Brian Haugli, Managing Partner at SideChannel, and co-author of Cybersecurity Risk Management: Mastering the Fundamentals Using the NIST Cybersecurity Framework (episode #10) advises that security practitioners get to know their colleagues in GRC: “If you’re a SOC analyst, even if you are a pen tester or you’re in a hunt team or whatever, learn what is going on within the policy because it’ll help you a lot more than [others]. Conversely, if you’ve always been an auditor or a policy person, really try to understand what the actual technical components of those policies mean to the folks who are reading them, using them, and have to abide by them.”

6. Shift security left

Integrating shift left security into development team workflows is a priority for Meg Anderson (episode #16), CISO of Principal Financial Group: “There’s definitely more ownership by the cloud team and the cloud engineers as compared to relying on specialists that were previously in the infrastructure team. The ‘shifting security left’ conversation we’ve had over the last decade is something that we really need to keep our eye on, because that automation is critical to integrating security into the deployment pipelines and allowing engineers to own their code and its security.”

The management of ownership of assets and processes is key for security leaders today, noted Sameer Sait (episode #15): “In the non-cloud native world, there is a kind of alignment of accountability, responsibility, ownership, and influence. I think in the cloud world because we expect to just move really, really fast, and we expect things to get taken care of by a certain set of individuals that are working in DevOps, you just sprinkle on some security and expect it to kind of magically get taken care of. I think there’s a little bit of the ‘who owns what’ and [we should be] finding ways to align on the exceptions so that even the exception process has accountability and responsibility.”

Sameer explains his views on cloud tech and service providers: “I hope to see more and more big tech companies embracing partnerships with tech security companies to make it so seamless that it becomes part and parcel of how we operate in the cloud. I’m seeing that happen, and that’s getting me super excited because I care as much about the usability of a product as I should, and the product manager should care as much about the security of that product. And if we both have those shared outcomes, I think we’ll do very well.”

5. Get organizational and board buy-in

Meg Anderson (episode #16) has learned how to get support across the organization: “Now I see the value in not just asking for investment or the tangible things that you might need, but in asking for support and finding out who will be your advocates in the organization. If you want to make a change and really ask for what you need to get something completed, get somebody to help you across the organization.”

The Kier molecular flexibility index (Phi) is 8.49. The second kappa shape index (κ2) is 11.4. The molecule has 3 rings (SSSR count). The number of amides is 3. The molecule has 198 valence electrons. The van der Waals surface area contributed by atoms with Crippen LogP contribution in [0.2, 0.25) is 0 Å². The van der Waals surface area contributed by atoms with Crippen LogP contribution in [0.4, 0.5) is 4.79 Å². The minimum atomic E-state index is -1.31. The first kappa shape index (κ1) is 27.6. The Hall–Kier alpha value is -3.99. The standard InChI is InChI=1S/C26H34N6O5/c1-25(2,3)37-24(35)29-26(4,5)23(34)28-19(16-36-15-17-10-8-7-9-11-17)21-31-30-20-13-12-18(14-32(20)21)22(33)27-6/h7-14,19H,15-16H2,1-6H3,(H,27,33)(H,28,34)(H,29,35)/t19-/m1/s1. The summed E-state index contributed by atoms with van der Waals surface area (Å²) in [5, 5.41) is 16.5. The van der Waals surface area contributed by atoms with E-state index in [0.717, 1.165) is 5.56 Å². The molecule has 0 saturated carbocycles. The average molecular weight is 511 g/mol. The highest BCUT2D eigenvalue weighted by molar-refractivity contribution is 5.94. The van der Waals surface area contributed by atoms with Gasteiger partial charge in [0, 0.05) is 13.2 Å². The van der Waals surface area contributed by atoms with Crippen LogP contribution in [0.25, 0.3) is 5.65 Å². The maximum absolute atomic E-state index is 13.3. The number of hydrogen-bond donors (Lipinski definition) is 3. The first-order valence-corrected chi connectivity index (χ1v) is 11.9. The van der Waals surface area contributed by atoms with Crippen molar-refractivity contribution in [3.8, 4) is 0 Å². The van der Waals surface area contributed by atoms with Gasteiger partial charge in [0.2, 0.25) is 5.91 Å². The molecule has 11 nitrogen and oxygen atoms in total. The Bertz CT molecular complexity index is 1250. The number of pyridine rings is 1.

”The topic of security – and this is probably a double-edged sword – has risen to a board-level conversation,” notes Justin Somaini (episode #14). He offered this advice to get the Board’s buy-in on security initiatives: “The problem is board members generally don’t come from that ilk or that cloth. So you have to train and educate them on what cybersecurity or physical security is. But once you do, they’re deeply concerned about it, and they just need help and guidance to focus, and they will support you.”

4. Learn from regulated industries

Sameer Sait (episode #15) explains how his experience in financial services security expanded his vantage as a CISO: “I think the financial services industry really set me up well, given that there was a higher level of awareness and expectations around cyber risks and the impact of those risks. Coming out of those highly regulated, well-managed and risk-managed industries taught me a lot about what a good bar or a high bar for a cybersecurity program looks like.”

Healthcare has historically been one of the slowest adopters in the cloud due to strict regulatory requirements. Dan Walsh (episode #7) sees more security leaders working through their healthcare cloud security requirements to offset the rising costs of on-prem storage: “I would also say that healthcare has been a bit of a slow adopter to the cloud as compared to some of the other industries, but I do think that because of the focus on rising costs and trying to keep them down, it’s inevitable, and it is happening. In my opinion, we’re easily over halfway there.”

For industries like SaaS, the security challenges are still complex. “You’re working in the gaming industry, it’s different from financial institutions.” explains Justin Somaini (episode #14). Security for tech companies should cover multi-cloud environments: “You have a very energized and technical base culture to work for or work with. However, when you secure SaaS, it’s agile. When you start driving the CI/CD pipeline security capabilities and when you’re starting to, or not starting, but trying to deal with the infrastructure, a multi-cloud concept scales up and scales down.”

3. Navigate the on-premise bias